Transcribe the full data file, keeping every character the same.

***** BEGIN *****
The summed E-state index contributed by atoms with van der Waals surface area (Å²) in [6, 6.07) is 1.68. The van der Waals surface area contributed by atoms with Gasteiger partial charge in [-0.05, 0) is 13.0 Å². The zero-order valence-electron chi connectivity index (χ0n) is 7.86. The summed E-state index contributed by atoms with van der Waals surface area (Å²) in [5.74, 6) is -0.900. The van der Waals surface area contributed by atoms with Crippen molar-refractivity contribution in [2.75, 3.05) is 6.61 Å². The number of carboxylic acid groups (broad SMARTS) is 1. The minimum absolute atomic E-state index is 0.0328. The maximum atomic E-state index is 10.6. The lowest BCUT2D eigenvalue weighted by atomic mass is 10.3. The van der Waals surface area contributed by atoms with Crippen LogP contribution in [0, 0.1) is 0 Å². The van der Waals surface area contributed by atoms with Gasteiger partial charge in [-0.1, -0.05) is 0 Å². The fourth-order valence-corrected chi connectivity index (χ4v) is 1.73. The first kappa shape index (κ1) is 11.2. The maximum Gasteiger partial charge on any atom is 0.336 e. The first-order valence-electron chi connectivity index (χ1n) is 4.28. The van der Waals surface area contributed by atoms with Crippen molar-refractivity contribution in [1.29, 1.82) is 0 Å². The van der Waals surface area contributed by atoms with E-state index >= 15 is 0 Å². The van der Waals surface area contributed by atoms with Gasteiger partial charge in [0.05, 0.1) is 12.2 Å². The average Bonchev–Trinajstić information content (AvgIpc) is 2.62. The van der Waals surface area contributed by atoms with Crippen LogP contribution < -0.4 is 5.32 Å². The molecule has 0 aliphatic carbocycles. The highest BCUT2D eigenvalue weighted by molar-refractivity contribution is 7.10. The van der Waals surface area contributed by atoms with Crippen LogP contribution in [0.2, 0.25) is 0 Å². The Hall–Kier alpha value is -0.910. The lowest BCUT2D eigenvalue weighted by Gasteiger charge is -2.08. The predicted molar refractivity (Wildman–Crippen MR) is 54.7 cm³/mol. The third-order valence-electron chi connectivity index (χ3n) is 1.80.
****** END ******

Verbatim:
The summed E-state index contributed by atoms with van der Waals surface area (Å²) in [6, 6.07) is 1.68. The van der Waals surface area contributed by atoms with Gasteiger partial charge in [-0.05, 0) is 13.0 Å². The zero-order valence-electron chi connectivity index (χ0n) is 7.86. The summed E-state index contributed by atoms with van der Waals surface area (Å²) in [5.74, 6) is -0.900. The van der Waals surface area contributed by atoms with Crippen molar-refractivity contribution in [2.75, 3.05) is 6.61 Å². The number of carboxylic acid groups (broad SMARTS) is 1. The minimum absolute atomic E-state index is 0.0328. The maximum atomic E-state index is 10.6. The lowest BCUT2D eigenvalue weighted by atomic mass is 10.3. The van der Waals surface area contributed by atoms with Crippen LogP contribution in [0, 0.1) is 0 Å². The van der Waals surface area contributed by atoms with Gasteiger partial charge in [-0.1, -0.05) is 0 Å². The fourth-order valence-corrected chi connectivity index (χ4v) is 1.73. The first kappa shape index (κ1) is 11.2. The maximum Gasteiger partial charge on any atom is 0.336 e. The first-order valence-electron chi connectivity index (χ1n) is 4.28. The van der Waals surface area contributed by atoms with Crippen molar-refractivity contribution in [1.29, 1.82) is 0 Å². The van der Waals surface area contributed by atoms with E-state index >= 15 is 0 Å². The van der Waals surface area contributed by atoms with Gasteiger partial charge in [0.05, 0.1) is 12.2 Å². The average Bonchev–Trinajstić information content (AvgIpc) is 2.62. The van der Waals surface area contributed by atoms with Crippen LogP contribution < -0.4 is 5.32 Å². The molecule has 0 aliphatic carbocycles. The highest BCUT2D eigenvalue weighted by molar-refractivity contribution is 7.10. The van der Waals surface area contributed by atoms with Crippen LogP contribution in [0.2, 0.25) is 0 Å². The Hall–Kier alpha value is -0.910. The lowest BCUT2D eigenvalue weighted by Gasteiger charge is -2.08. The predicted molar refractivity (Wildman–Crippen MR) is 54.7 cm³/mol. The third-order valence-electron chi connectivity index (χ3n) is 1.80.